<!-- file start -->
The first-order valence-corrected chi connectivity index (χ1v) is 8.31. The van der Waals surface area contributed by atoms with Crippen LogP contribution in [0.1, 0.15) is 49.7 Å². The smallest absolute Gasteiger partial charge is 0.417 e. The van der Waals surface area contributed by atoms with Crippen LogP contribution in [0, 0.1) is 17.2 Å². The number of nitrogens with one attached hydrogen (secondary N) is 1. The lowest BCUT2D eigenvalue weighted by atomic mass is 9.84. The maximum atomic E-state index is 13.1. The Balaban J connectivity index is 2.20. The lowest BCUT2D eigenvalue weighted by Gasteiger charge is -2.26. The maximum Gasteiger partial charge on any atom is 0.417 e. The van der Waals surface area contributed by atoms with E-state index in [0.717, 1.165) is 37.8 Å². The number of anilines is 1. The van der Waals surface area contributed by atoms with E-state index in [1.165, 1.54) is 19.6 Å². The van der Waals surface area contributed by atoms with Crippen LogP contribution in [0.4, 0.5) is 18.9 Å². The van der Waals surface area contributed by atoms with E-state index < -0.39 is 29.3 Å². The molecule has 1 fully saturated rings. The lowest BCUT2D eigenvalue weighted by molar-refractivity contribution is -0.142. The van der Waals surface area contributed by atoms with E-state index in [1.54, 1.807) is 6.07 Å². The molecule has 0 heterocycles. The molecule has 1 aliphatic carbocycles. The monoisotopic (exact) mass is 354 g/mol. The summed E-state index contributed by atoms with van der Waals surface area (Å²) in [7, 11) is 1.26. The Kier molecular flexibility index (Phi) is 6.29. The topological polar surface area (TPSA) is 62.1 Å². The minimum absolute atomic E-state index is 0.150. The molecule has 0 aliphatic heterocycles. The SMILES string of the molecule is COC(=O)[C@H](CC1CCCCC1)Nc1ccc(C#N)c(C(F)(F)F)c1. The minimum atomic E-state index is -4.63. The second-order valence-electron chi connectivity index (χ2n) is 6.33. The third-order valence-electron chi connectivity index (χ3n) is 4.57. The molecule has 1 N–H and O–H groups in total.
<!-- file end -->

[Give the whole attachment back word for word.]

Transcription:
The first-order valence-corrected chi connectivity index (χ1v) is 8.31. The van der Waals surface area contributed by atoms with Crippen LogP contribution in [0.1, 0.15) is 49.7 Å². The smallest absolute Gasteiger partial charge is 0.417 e. The van der Waals surface area contributed by atoms with Crippen LogP contribution in [0, 0.1) is 17.2 Å². The number of nitrogens with one attached hydrogen (secondary N) is 1. The lowest BCUT2D eigenvalue weighted by atomic mass is 9.84. The maximum atomic E-state index is 13.1. The Balaban J connectivity index is 2.20. The lowest BCUT2D eigenvalue weighted by Gasteiger charge is -2.26. The maximum Gasteiger partial charge on any atom is 0.417 e. The van der Waals surface area contributed by atoms with E-state index in [0.717, 1.165) is 37.8 Å². The number of anilines is 1. The van der Waals surface area contributed by atoms with E-state index in [1.165, 1.54) is 19.6 Å². The van der Waals surface area contributed by atoms with Crippen LogP contribution in [0.4, 0.5) is 18.9 Å². The van der Waals surface area contributed by atoms with E-state index < -0.39 is 29.3 Å². The molecule has 1 fully saturated rings. The lowest BCUT2D eigenvalue weighted by molar-refractivity contribution is -0.142. The van der Waals surface area contributed by atoms with E-state index in [1.54, 1.807) is 6.07 Å². The molecule has 0 heterocycles. The molecule has 1 aliphatic carbocycles. The monoisotopic (exact) mass is 354 g/mol. The summed E-state index contributed by atoms with van der Waals surface area (Å²) in [7, 11) is 1.26. The Kier molecular flexibility index (Phi) is 6.29. The topological polar surface area (TPSA) is 62.1 Å². The minimum absolute atomic E-state index is 0.150. The molecule has 0 aliphatic heterocycles. The SMILES string of the molecule is COC(=O)[C@H](CC1CCCCC1)Nc1ccc(C#N)c(C(F)(F)F)c1. The minimum atomic E-state index is -4.63. The second-order valence-electron chi connectivity index (χ2n) is 6.33. The third-order valence-electron chi connectivity index (χ3n) is 4.57. The molecule has 1 N–H and O–H groups in total.